Being attentive to the seemingly mundane moments throughout our day – eating, bathing, brushing, driving – helps us savor the experience. Foods taste more flavorful, showers seem more therapeutic, and muscles feel like they’re being worked differently during exercise. While most of us seek to avoid or distract ourselves from workout-induced discomfort, placing our attention on the experience itself is empowering: by monitoring our internal states we feel as though we have control over our bodies. Plus, it’s revealing, just as it is for a child peeking under his bed in search of a monster: trying to avoid something painful or scary usually exacerbates the feeling. Confronting makes us realize there was never really anything to be afraid of.
Here are some examples of how bringing a new kind of attention to exercise can naturally give your workouts some added flavor – just in time for the holidays:
- Place your focus on your breathing while ramping up the aerobic intensity. It’s tempting to distract ourselves with music or the external environment while on the bike or elliptical – and sometimes, that’s a helpful strategy. And often, the times we do attend to our breathing is just to verify how tired we are (“Oh my gosh, I’m so out of breath…this used to be so much easier for me!”) But try placing your attention on your breathing; don’t change it, simply notice it as it is. Your breathing will naturally regulate to healthier, smoother, less rapid levels once we put our gentle awareness on it. Once regulated, try aligning the rhythm of your breathing to the pace of running. You’re more likely to enter a nice flow when breathing is consistent. The way you think is the way you breathe, and the way you breathe is the way you think: consciously bringing your breath to a steady measure will likely bring your mind to balance and tranquility, and make the workout more enjoyable.
- Be “with” the sensory experience of the bicep as it curls the weight. As noted above, we often may wish to avoid focusing on it altogether, as it’s common for exercisers to distract themselves when discomfort hits. Notice the intricacies of the movement itself: the grip of your fingers around the dumbbell, the intention of your arm to begin curling before it actually does, the pinching or burning feeling throughout your arm as the muscle contracts, the pace of your breathing. Being with the exercise may encourage you to slow down your pace and explore in greater depth – and conveniently, there are benefits to performing movements with slowed pace.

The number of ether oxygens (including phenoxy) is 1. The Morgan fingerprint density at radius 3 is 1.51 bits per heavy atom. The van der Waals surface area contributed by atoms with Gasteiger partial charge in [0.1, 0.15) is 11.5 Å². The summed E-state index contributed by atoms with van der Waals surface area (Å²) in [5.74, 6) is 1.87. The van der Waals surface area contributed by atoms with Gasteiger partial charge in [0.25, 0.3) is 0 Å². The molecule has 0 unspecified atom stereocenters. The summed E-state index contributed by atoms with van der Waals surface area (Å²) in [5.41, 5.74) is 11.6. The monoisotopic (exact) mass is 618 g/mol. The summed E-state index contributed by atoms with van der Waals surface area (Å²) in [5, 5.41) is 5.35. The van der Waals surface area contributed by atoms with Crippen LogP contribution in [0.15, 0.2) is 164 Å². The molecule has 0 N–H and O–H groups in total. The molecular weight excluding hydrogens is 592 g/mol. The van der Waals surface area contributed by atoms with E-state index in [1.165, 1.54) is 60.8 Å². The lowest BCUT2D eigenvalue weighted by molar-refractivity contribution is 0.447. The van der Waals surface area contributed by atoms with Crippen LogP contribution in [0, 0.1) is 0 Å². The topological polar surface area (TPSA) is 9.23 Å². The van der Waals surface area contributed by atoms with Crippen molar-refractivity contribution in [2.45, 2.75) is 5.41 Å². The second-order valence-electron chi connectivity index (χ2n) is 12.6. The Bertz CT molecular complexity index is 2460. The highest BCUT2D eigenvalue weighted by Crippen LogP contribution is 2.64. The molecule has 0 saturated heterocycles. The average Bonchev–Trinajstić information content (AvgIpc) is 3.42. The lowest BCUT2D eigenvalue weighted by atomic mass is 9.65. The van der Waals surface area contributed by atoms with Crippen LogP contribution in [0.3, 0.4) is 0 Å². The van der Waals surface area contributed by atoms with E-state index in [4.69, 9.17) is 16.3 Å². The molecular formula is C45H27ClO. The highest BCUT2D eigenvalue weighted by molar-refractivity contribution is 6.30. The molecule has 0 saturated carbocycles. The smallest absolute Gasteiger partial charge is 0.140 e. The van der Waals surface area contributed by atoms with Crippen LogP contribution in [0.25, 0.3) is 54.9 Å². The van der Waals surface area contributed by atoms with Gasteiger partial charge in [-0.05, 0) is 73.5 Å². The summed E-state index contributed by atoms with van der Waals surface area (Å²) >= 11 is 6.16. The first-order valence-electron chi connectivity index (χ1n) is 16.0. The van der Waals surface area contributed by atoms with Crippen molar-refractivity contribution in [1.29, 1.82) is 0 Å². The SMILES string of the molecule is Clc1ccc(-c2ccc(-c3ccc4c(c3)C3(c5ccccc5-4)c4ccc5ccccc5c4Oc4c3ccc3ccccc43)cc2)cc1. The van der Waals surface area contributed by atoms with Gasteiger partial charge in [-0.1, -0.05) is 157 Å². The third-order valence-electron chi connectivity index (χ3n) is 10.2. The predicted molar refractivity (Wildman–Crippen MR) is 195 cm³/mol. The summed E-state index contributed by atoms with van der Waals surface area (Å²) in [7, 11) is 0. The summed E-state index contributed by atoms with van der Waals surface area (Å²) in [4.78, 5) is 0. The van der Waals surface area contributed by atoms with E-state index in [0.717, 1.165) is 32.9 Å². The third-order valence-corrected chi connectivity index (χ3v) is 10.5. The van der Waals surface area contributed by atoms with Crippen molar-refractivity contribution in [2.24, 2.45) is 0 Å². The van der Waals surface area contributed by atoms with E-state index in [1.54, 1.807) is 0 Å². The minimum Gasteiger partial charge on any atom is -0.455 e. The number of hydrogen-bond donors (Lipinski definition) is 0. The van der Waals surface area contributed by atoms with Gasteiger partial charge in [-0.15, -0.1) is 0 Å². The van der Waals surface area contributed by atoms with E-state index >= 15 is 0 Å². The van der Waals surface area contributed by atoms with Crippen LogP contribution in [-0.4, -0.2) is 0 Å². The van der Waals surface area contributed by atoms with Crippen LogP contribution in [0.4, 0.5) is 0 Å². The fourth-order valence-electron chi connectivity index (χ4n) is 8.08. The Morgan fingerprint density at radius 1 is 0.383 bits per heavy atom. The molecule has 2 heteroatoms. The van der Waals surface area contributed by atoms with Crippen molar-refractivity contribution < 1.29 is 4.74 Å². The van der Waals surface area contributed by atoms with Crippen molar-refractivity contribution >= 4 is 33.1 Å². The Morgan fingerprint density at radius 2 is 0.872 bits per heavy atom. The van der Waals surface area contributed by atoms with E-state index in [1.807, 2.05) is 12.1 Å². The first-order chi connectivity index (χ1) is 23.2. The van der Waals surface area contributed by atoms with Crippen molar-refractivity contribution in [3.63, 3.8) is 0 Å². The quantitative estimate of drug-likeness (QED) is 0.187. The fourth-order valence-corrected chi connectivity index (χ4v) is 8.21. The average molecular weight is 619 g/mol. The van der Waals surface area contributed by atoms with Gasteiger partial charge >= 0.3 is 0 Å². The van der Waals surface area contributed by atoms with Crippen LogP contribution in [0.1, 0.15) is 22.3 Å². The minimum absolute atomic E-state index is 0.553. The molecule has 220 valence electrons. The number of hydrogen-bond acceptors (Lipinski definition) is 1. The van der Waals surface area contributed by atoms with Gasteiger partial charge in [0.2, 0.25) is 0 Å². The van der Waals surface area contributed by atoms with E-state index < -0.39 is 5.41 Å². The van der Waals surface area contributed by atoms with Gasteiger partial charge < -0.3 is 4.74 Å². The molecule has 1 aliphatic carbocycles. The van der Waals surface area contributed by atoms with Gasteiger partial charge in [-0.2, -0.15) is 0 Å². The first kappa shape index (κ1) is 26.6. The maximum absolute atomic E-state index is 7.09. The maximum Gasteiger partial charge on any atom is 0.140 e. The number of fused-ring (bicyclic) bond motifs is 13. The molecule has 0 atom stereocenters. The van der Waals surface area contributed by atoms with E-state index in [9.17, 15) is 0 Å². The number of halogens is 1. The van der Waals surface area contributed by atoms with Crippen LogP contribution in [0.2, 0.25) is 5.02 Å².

- Choose the more scenic option when possible. Opt for the bundled-up walk outdoors (yes, even in frigid temperatures), or simply allow natural light to penetrate your indoor workout space. Studies show that interaction with natural environments can reduce mental fatigue and restore attentional functioning. In a recent study with mothers and their pre-teenage daughters, a walk in nature increased positive interactions and helped restore attention, likely because attention is not being diverted to other technologically-driven stimuli. Plus it’s easier to be mindful of your surroundings when they’re pleasant and interesting – the same can’t always be said on an elliptical or walking around a mall.